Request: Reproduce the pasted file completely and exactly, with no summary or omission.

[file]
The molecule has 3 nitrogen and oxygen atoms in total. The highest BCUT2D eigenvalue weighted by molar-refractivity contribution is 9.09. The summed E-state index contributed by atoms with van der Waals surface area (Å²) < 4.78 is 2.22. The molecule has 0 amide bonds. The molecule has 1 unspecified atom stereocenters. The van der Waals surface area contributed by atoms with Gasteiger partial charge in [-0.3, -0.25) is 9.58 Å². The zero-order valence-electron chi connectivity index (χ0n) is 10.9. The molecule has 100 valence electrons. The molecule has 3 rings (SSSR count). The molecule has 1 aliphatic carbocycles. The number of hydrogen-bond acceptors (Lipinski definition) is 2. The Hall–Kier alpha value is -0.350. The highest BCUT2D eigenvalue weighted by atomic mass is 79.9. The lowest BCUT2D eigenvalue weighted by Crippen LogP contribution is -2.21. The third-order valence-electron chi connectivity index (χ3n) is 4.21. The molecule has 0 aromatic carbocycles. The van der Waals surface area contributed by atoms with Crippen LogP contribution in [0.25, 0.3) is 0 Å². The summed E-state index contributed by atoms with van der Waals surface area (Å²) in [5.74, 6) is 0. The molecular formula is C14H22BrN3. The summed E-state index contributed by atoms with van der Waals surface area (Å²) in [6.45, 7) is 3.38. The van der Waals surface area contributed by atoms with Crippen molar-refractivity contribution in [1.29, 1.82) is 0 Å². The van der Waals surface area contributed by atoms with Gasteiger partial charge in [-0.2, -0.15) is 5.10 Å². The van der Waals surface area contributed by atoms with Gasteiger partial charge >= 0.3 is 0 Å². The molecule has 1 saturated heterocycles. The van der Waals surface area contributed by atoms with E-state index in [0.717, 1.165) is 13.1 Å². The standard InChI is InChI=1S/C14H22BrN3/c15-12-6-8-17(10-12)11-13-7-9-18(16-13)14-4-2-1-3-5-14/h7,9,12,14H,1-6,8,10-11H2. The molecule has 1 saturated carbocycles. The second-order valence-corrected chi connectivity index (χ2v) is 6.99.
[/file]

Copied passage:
The molecule has 3 nitrogen and oxygen atoms in total. The highest BCUT2D eigenvalue weighted by molar-refractivity contribution is 9.09. The summed E-state index contributed by atoms with van der Waals surface area (Å²) < 4.78 is 2.22. The molecule has 0 amide bonds. The molecule has 1 unspecified atom stereocenters. The van der Waals surface area contributed by atoms with Gasteiger partial charge in [-0.3, -0.25) is 9.58 Å². The zero-order valence-electron chi connectivity index (χ0n) is 10.9. The molecule has 100 valence electrons. The molecule has 3 rings (SSSR count). The molecule has 1 aliphatic carbocycles. The number of hydrogen-bond acceptors (Lipinski definition) is 2. The Hall–Kier alpha value is -0.350. The highest BCUT2D eigenvalue weighted by atomic mass is 79.9. The lowest BCUT2D eigenvalue weighted by Crippen LogP contribution is -2.21. The third-order valence-electron chi connectivity index (χ3n) is 4.21. The molecule has 0 aromatic carbocycles. The van der Waals surface area contributed by atoms with Crippen LogP contribution in [0.25, 0.3) is 0 Å². The summed E-state index contributed by atoms with van der Waals surface area (Å²) in [5.74, 6) is 0. The molecular formula is C14H22BrN3. The summed E-state index contributed by atoms with van der Waals surface area (Å²) in [6.45, 7) is 3.38. The van der Waals surface area contributed by atoms with Crippen molar-refractivity contribution in [1.29, 1.82) is 0 Å². The van der Waals surface area contributed by atoms with Gasteiger partial charge in [-0.2, -0.15) is 5.10 Å². The van der Waals surface area contributed by atoms with Gasteiger partial charge >= 0.3 is 0 Å². The molecule has 1 saturated heterocycles. The van der Waals surface area contributed by atoms with E-state index in [0.717, 1.165) is 13.1 Å². The standard InChI is InChI=1S/C14H22BrN3/c15-12-6-8-17(10-12)11-13-7-9-18(16-13)14-4-2-1-3-5-14/h7,9,12,14H,1-6,8,10-11H2. The molecule has 1 saturated carbocycles. The second-order valence-corrected chi connectivity index (χ2v) is 6.99.